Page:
Feeling protective of my precious pseudo-solitude on the bench when my boys weren’t needing me to wipe something, tie something or solve some emotional upheaval between them, I’m sure I let out an audible sigh when a father and his young daughter wandered into the playground.


With no energy to make small talk, I kept my gaze in the direction of my playing boys taking full advantage of that spacey, far-off look I get when tiredness gets in the driver’s seat of my attention. A stolen sideways glance at the father revealed the slump-shouldered look of a man who likely had even less energy for conversation than I did.  For that, I was grateful.

He mumbled some sort of greeting as he sat down on the bench next to me and for a few sacred moments there was an easy silence that was broken only by our infrequent individual interaction with our children.  But then I heard his audible sigh revealing that he was not as much at ease as I had assumed and apparently felt a obligation to begin a conversation.

“Do you live around here?”

From there, we rode the merry-go-round of pleasantries for a few minutes and then he asked what my then-husband did for a living.  I caught myself hesitating to respond.  Turning to do a visual check of my boys’ whereabouts, I did my best to put on an air of casualness.

“He’s a…ummm…he’s a motivational speaker”.

Clearly unimpressed, he grunted loudly.  “A motivational speaker?  Humph….what does he go on about?”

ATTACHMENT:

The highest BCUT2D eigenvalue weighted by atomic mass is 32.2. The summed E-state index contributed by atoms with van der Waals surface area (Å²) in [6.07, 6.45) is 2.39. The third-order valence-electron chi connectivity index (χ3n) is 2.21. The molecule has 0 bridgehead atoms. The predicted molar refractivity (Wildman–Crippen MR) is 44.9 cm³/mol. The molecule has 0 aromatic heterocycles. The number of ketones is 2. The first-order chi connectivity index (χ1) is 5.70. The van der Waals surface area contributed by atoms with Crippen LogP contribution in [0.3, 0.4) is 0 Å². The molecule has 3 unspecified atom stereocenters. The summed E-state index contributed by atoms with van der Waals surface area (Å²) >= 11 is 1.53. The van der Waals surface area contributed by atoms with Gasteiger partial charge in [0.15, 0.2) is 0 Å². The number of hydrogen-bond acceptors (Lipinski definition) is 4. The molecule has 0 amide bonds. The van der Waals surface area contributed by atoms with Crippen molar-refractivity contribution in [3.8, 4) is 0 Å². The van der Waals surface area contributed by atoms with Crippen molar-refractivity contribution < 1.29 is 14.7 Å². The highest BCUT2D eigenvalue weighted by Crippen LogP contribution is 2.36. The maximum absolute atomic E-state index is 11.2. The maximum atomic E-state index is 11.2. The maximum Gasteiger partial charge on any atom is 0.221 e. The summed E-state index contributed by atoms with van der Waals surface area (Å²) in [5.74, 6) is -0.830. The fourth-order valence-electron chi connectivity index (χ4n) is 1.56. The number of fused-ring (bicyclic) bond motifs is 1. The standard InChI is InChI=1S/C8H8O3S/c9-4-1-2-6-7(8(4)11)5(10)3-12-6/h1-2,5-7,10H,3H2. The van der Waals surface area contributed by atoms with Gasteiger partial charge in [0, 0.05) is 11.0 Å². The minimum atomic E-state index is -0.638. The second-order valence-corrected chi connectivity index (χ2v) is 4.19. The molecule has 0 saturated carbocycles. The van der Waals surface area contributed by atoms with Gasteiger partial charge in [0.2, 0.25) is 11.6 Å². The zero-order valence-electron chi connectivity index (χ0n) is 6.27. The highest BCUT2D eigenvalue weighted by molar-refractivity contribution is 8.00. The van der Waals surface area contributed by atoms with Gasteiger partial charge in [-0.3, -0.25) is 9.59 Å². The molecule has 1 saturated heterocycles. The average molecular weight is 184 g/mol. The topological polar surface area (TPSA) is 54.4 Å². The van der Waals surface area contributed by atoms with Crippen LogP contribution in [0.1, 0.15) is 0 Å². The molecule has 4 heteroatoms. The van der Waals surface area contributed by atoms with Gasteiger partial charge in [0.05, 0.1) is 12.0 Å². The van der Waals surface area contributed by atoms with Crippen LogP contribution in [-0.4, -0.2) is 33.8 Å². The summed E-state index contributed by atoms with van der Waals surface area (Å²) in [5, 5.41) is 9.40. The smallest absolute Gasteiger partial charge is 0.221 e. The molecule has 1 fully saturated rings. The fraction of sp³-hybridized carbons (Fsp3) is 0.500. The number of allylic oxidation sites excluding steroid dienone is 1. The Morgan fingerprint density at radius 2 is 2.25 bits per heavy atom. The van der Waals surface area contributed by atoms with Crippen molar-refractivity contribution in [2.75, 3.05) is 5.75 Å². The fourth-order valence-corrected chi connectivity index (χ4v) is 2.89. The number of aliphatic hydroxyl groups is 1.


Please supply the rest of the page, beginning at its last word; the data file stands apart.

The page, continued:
I stifled my own laughter as I tried feebly conjure up the words to defend my husband’s choice of life’s work to this stranger who clearly thought the whole thing was a load of bunk.   But, in fact, I had struggled to “get“ the idea of my ex’s line of work for a long time.  Yes, I know he was helping others towards a new level of self-development and encouraging them to discover transforming moments in their lives.  He was sincere, he was gifted and what he did was important.  Clearly.  But was it work?

According to the Gospel of My Inner Script, work had always meant hard labour whether that be manual, mental, emotional or spiritual.  It meant getting tired.  Even exhausted.  It meant not taking vacations.  And it mostly meant people commenting on the unbelievable schedule I was keeping and how dedicated I must be to keep up the grueling pace all in the name of hard work.  Dark circles and bags strategically under each eye along with frequent illnesses helped with this plan.

Loading hay

Fast-forward a couple of decades later .  My boys are now out in the world, on their own.  Ex-husband is very successfully motivating others in another country.   And I’m here, consciously choosing to the change my life-script,  to find a more useful meaning for the term ‘work’ and to create a beautiful, engaging and passionate life/work balance.

After two more decades of informal education ( life experience) and a renewed child-like curiosity, I’m being drawn inexplicably towards an evolving life’s work that encourages others to dig deep to re-discover the best version of themselves.  To give them a framework for re-writing their own scripts and for setting out intentions and goals.  To help them rewire the neural connections that have been feeding the not-so-useful habits and ingrained patterns that are keeping them stuck.   To help them getting reacquainted with their own body and its deep wisdom.  To help them explore methods of daily groundedness and ease in the face of free-floating anxiety or numbing fear.  To challenge them to draw on their skills, their experiences and their unique personality to create a life of abundance, passion and significance.